After railing for years about ObamaCare’s affordability problems, Republicans came up with a plan that would make them exponentially worse.
“Few low-income people would purchase any plan,” the Congressional Budget Office said of the Senate TrumpCare bill, either because premiums for comprehensive coverage are out of reach, or deductibles for lower-cost plans amount to an untenable percentage of income — more than one-third of income for individuals in some cases and potentially much more for families.
TrumpCare is so “mean” — President Trump’s own characterization of the House-passed bill — that relatively moderate GOP governors and senators have rejected it. Yet if TrumpCare is about to be buried and it’s possible to start looking for a path forward, let’s not forget that there’s a reason ObamaCare was unpopular and suffered from weak marketplace enrollment even before TrumpCare came around.
While ObamaCare has helped the near-poor and those with chronic conditions who otherwise might be stuck without affordable coverage, it gives a bad deal to pretty much everyone else. That’s why the exchanges’ pool of customers is too small, too old and too costly, and premiums have soared as insurers like UnitedHealth Group (UNH), Aetna (AET) and Humana (HUM) have mostly exited the markets.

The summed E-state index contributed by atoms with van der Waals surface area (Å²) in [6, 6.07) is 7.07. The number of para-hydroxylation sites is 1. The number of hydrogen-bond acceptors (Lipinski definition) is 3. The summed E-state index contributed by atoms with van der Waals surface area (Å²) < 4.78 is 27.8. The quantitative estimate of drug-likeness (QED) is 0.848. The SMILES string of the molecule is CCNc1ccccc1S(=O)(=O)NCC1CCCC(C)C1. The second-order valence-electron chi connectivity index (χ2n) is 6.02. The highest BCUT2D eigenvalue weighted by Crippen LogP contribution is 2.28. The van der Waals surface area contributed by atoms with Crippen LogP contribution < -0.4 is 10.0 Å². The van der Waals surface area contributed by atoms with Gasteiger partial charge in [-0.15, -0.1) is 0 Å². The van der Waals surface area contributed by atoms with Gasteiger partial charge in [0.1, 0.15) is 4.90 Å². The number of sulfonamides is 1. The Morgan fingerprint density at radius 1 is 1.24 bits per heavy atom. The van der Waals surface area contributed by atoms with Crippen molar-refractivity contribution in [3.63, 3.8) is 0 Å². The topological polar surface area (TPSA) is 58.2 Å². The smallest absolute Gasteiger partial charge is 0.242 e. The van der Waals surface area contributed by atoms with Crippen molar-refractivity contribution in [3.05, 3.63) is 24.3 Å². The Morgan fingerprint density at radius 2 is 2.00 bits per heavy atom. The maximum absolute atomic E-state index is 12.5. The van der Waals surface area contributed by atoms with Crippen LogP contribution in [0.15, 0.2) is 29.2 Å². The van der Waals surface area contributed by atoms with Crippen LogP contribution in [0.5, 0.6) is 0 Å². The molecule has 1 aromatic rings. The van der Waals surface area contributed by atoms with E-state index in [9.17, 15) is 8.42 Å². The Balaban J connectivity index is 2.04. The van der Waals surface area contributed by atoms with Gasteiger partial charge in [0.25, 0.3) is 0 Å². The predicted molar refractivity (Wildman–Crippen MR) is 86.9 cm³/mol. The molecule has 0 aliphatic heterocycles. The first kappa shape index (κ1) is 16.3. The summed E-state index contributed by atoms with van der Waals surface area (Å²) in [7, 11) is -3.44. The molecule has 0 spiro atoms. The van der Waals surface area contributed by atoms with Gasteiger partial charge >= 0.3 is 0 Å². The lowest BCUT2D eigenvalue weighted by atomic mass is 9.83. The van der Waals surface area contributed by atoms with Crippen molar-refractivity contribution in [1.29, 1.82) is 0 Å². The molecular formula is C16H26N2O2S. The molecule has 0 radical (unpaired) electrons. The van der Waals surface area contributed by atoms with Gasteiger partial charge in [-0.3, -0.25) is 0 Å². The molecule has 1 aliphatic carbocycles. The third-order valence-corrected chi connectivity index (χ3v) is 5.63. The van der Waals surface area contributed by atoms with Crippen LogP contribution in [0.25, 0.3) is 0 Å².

How Not To Fix ObamaCare
Unfortunately, the two most likely paths forward are forms of triage that would try to control the bleeding, rather than address ObamaCare’s underlying affordability problems. One approach would focus on stabilizing insurance markets, principally by providing protection for insurers against high-claims customers — a good idea and an important step, but one that addresses the symptoms, not the underlying problem of affordability. After all, ObamaCare’s unpopularity and weak enrollment preceded its premium spikes, so moderating premium increases isn’t the answer.